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Young ballerina won't let homelessness stop her

TAMPA — Girls in pink and black leotards tiptoe across a wooden floor as a piano concerto plays. Mirrored walls reflect graceful, lithe bodies.

Eight-year-old La'Quana Hagins reaches the center, dips into a plie and springs into the air.

She has a natural ability to "feel" the bottom of a plie, says her teacher, Melissa Stafford. And she is committed to the slow, focused work, taking three ballet lessons a week.

When class ends, most of the students walk with their parents to cars parked under the building's twinkling lights. La'Quana climbs down three flights of stairs and meets her mother and younger sisters, who are waiting in the lobby.

La'Quana's mother has no car. She pushes the baby in a stroller, while holding the 4-year-old's hand. They leave the Patel Conservatory for their 20-minute walk home, passing drunks and speeding cars.

Finally, they arrive at the iron-gated homeless shelter, where the music inside is hip-hop and La'Quana's friends call her "Star."

• • •

Before she could walk, La'Quana was dancing to the blues with her great-grandmother. She died last month, but La'Quana still remembers that when her great-grandmother held up a finger, it meant, "one more time."

Until she was 7, she and her mother moved between her grandmother's home in Lake Okeechobee and her father's home in Tampa.

Then Darnisha Hagins left the girls' father in July 2008. They weren't married, and he is in prison now on charges of cocaine possession and sales, set to get out in October 2011.

With nowhere else to go, Hagins went to Metropolitan Ministries with her month-old-baby and two girls. Luckily, they got a room that day.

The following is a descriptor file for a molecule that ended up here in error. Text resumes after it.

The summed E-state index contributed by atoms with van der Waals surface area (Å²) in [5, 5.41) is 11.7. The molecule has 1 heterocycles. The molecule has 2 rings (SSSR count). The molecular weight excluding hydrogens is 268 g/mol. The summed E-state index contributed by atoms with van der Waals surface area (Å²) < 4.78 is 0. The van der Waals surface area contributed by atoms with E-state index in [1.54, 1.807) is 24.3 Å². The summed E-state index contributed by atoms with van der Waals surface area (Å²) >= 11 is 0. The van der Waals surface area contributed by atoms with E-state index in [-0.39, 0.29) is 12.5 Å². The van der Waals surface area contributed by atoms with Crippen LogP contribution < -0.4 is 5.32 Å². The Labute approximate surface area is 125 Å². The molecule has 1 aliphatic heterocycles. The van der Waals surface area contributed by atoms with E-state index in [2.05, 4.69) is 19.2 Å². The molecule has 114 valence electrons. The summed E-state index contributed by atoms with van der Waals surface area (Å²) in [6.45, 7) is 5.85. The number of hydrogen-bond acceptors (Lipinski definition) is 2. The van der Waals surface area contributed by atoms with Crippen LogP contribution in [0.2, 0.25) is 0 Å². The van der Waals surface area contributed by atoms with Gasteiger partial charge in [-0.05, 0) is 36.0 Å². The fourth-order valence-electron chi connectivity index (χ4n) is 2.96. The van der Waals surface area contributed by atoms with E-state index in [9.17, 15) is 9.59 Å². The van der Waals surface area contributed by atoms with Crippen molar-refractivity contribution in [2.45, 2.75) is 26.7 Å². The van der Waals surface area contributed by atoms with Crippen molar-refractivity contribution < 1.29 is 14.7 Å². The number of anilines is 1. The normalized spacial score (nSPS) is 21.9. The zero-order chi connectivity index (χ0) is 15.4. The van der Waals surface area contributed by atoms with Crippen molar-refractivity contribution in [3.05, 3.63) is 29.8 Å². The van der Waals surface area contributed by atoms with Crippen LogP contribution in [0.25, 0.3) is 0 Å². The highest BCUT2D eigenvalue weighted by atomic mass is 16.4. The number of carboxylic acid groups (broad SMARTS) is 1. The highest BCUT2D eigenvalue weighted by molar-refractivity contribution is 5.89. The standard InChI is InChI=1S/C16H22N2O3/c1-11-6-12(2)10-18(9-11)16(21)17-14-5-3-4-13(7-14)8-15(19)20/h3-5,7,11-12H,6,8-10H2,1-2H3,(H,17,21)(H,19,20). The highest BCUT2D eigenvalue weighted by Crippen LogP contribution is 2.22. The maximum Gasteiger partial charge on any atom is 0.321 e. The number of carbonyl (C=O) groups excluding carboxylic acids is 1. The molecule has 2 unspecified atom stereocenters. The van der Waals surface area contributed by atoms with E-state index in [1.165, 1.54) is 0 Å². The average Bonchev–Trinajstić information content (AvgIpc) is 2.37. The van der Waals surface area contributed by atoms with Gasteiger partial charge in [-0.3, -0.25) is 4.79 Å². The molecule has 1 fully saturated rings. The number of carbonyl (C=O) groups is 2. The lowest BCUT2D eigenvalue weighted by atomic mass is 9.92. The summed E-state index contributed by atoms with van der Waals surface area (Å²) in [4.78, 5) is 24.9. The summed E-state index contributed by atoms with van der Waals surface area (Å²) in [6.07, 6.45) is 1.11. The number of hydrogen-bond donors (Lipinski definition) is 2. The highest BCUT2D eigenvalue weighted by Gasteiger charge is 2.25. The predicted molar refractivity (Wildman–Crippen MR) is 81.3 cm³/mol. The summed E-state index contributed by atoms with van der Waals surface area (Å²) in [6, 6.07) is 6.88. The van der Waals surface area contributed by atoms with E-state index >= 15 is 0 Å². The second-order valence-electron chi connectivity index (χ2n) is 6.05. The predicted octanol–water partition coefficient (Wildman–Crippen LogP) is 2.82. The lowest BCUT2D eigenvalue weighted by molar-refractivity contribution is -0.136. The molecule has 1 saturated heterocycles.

La'Quana became a student at Metropolitan Ministries School and made straight A's, her mother says proudly.

The Patel Conservatory partners with the school to expose kids to the arts, and La'Quana was offered a scholarship for advanced ballet classes after taking a course at the school.

Initially, she came across as quiet, a little shy, says Taylor Beard, another of La'Quana's teachers.

"I feel that dance has helped her with her self-esteem — and she probably doesn't even know it," Beard says. "To me, she walks a little taller and more confident than a year ago."

La'Quana went to ballet summer camp and started taking five classes a week: three of ballet and one each of tap and theater. One ballet teacher watched her leap and told her she should be a professional dancer, La'Quana says.

Maybe.

Her father wants her to be a gymnast, she says. She has visited him in prison, along with his mother, but hasn't told him that she's been practicing gymnastics. That will be her big surprise for him when he gets out, she says.

She also has considered a police job. Or maybe she will be a lawyer, she says, so she can get her mother out of jail if the need ever arose.

Hagins was charged with cocaine possession in 2006, but says she is now drug free. She was taking classes at Erwin Technical Center toward an accounting specialist diploma, so she could become a bookkeeper.

La'Quana has plans, too. She will get an education, a car, a mansion. Maybe a maid and butler. Or maybe a normal house.

She will be a good Christian, like her great-grandmother who prayed with her by the fireplace in Lake Okeechobee.

• • •

La'Quana and her sisters were with their mother last week when a Tampa police officer pulled over the car Hagins was driving on Dr. Martin Luther King Jr. Boulevard. The car belonged to a relative, and Hagins didn't have a valid driver's license. There was marijuana inside.

She was arrested and charged with driving without a valid license and possession of marijuana. She was transferred Wednesday to Pasco County Jail, facing further charges of violating probation.

The marijuana wasn't hers, she says during an interview there.

After being arrested, Hagins called her mother to pick up the girls. They have been staying with Carmelitta Hagins in an East Tampa apartment.

La'Quana tried to tell her grandmother how to get to ballet class last week, but they got lost looking for the Patel Conservatory and turned around and went home.

Meanwhile, "Star," as she is known, is still practicing, hoping for a role in the Performing Art Center's spring production of The Little Mermaid.

Elisabeth Parker can be reached at (813) 226-3431 or eparker@sptimes.com.

Young ballerina won't let homelessness stop her 10/30/09 [Last modified: Saturday, October 31, 2009 12:38am]
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